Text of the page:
Loopholes in judicial method: the loopholes of existing laws and the weak performance of courts frustrate the aggrieved persons. Generally, the time limit to dispose of a case in the Labour Tribunal is 60 days but about 50 per cent of the cases took a time period ranging between 12 months to 36 months. The time required for 25 per cent of the cases ranged between three years to five years. Until now, there are seven labour courts in Bangladesh. Three in Dhaka, two in Chittagong, and one each in Rajshahi and Khulna. There is only one Labour Appellate Tribunal at Dhaka. The Act mandated the Government to establish a required number of labour courts. Among these, Courts of Dhaka and Chittagong are situated in the divisional headquarters. Even there is no labour court at four divisions-Sylhet, Barisal, Rangpur and Mymensingh. As a result, a tea garden worker of Sylhet and a rice-mill worker of Brahmanbariahas to go the Labour Court of Chittagong to file cases for their grievance, unpaid wages and compensation. A worker from Syedpur has to go to the Labour Court of Rajshahi, and a worker from Barishal has to go Khulna for seeking labour justice. After travelling hundreds of kilometres and waiting months after months, remedies awarded by the labour courts becomes a mockery to the workers when their claims are so minimal. Hence why instead of going to courts for their redress, many workers have no other options but to embrace injustice. It is harassing the toiling masses and workers such a way in the name of delivering justice amount to exploitation by the state, which is contrary to the spirit of our Constitution. By analysing court registers, it is found that until September 2016: in the Labour Courts of Bangladesh, 15128 cases were pending among these 11272 cases were pending for more than six months. It is also found that the case filing rate is higher than the case disposal rate. As a result, backlog and delay in disposal of cases, both of which are increasing simultaneously causing great sufferings to the working masses.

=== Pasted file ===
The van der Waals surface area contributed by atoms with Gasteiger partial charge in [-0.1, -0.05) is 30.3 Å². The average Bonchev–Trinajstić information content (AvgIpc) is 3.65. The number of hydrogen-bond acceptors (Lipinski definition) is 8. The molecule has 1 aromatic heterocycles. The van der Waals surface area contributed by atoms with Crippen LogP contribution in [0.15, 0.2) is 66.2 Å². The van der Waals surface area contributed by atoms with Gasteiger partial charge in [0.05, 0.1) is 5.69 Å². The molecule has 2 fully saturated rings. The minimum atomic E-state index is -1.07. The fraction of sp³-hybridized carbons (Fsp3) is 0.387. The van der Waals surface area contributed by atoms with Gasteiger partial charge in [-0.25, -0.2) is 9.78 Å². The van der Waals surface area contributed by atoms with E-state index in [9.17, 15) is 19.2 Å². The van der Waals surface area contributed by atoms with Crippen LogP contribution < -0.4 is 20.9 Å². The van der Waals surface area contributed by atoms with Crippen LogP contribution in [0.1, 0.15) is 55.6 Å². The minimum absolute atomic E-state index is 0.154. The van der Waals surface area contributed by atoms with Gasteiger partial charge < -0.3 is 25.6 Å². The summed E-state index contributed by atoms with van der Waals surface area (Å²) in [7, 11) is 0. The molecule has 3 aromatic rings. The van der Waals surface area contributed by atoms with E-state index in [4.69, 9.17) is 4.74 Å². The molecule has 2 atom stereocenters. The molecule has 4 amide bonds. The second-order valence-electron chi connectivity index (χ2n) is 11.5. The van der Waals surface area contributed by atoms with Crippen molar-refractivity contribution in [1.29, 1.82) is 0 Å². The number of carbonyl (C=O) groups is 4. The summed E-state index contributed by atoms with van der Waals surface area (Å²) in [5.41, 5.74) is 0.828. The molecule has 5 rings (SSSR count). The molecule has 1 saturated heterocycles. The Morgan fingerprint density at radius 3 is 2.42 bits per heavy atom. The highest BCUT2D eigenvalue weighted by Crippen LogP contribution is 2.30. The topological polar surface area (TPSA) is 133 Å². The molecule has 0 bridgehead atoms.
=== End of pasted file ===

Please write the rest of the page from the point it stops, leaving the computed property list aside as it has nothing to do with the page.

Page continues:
Benefits of solving labour disputes through ADR: there are many benefits to alternative dispute resolution (ADR), including complaints are processed more quickly and resolved earlier which leads to more creative solutions; savings in terms of attorneys, staff, and parties who are federal employees; quicker resolution than a hearing would offer and less time that the parties will spend under a cloud of pending litigation; creative resolutions acceptable to the parties, but which a third-party reviewer could not impose. Thus, if ADR is applied before judicial process then matter can be solved earlier, and the parties will be satisfied by the verdict as it is not any forced decision on them. Whereas in court it is time-consuming, lack of adequate number of judges and overall court settings delays the process in which the workers tend to suffer the most. Thus, in the long run the prospect of Alternative Dispute Resolution should have effectiveness over the judicial process.